Virus Keeping Cars Off Roads Deepens Trader Andersons’s Loss
(Bloomberg) -- Crop handler Andersons Inc. posted its biggest quarterly loss since 2015 as the coronavirus kept cars off the roads, slashing demand for corn-based ethanol. Shares plunged the most in more than a month.
The Maumee, Ohio-based trader posted a net loss of $37.7 million, more than double the same period last year, the company said in a statement. The ethanol business took a hit as fuel demand plunged, while its trade group suffered losses due to the lack of demand for corn.
“Most parts of our business were off to a decent start to the quarter, but the COVID-19 pandemic had a profound negative impact on our operating results,” said Chief Executive Officer Pat Bowe. “Stay-at-home orders reduced vehicle miles traveled, which in turn dramatically reduced demand for gasoline, ethanol and corn.”
Still, the firm expects to bring ethanol production back on line throughout the second quarter as demand, logistics and margins improve. The company also expects a large U.S. corn crop to benefit its trade group, and is positive about exports to China in the later part of the year, Bowe said in a call with analysts.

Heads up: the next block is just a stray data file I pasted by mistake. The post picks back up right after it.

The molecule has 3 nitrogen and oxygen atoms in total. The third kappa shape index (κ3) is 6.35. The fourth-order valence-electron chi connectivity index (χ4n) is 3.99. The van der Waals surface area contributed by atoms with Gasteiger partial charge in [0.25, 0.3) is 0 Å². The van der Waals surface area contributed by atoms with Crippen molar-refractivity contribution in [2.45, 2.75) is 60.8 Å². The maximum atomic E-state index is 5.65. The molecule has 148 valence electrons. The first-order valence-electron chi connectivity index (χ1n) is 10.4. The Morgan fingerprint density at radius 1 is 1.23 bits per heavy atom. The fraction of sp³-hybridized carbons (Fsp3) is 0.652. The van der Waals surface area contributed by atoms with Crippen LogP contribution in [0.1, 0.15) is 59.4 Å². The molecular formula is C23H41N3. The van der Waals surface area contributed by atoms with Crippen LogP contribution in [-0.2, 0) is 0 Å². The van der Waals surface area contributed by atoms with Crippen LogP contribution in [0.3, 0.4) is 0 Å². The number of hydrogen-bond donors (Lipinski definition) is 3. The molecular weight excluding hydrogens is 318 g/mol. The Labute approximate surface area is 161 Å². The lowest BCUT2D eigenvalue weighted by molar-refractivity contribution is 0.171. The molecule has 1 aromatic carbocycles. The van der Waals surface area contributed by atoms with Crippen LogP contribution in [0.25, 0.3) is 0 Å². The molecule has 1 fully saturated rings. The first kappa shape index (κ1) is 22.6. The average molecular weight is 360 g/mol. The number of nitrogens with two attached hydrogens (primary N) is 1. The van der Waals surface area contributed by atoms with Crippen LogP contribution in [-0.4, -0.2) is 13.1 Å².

- Trade Group losses widened to $8.7 million “as lower ethanol demand caused significant depreciation in corn basis.”
- The ethanol business, which had managed to remain profitable at this time last year, lost $24 million.
- Andersons had already warned it would suspend operations at its ethanol plants. Margins have sunk further into negative territory as lockdowns leave roads empty and a price war between Saudi Arabia and Russia led to a crude oil meltdown.
- While some U.S. ethanol plants may close permanently, the Andersons says its facilities are efficient and well-positioned when demand returns.
- Still, the company has no forward cover for ethanol, Bowe said.
- Andersons is taken an even stronger approach to cost controls and cash management, now targeting $20 million in cuts this year, up from a previous target of $10 million.
- The company expects to spend about $100 million on capital projects in 2020 after averaging more than $200 million in the last three years.
- Andersons shares, which had been down about 39% this year, slumped as much as 20% and were down 16% at 11:49am in New York.
- Adjusted loss came in at $1.32 a share versus the average analyst estimate for a loss of 27 cents and last year’s 16 cents loss.
- READ: Trader Andersons Takes Down Ethanol Plants on Virus Demand Blow
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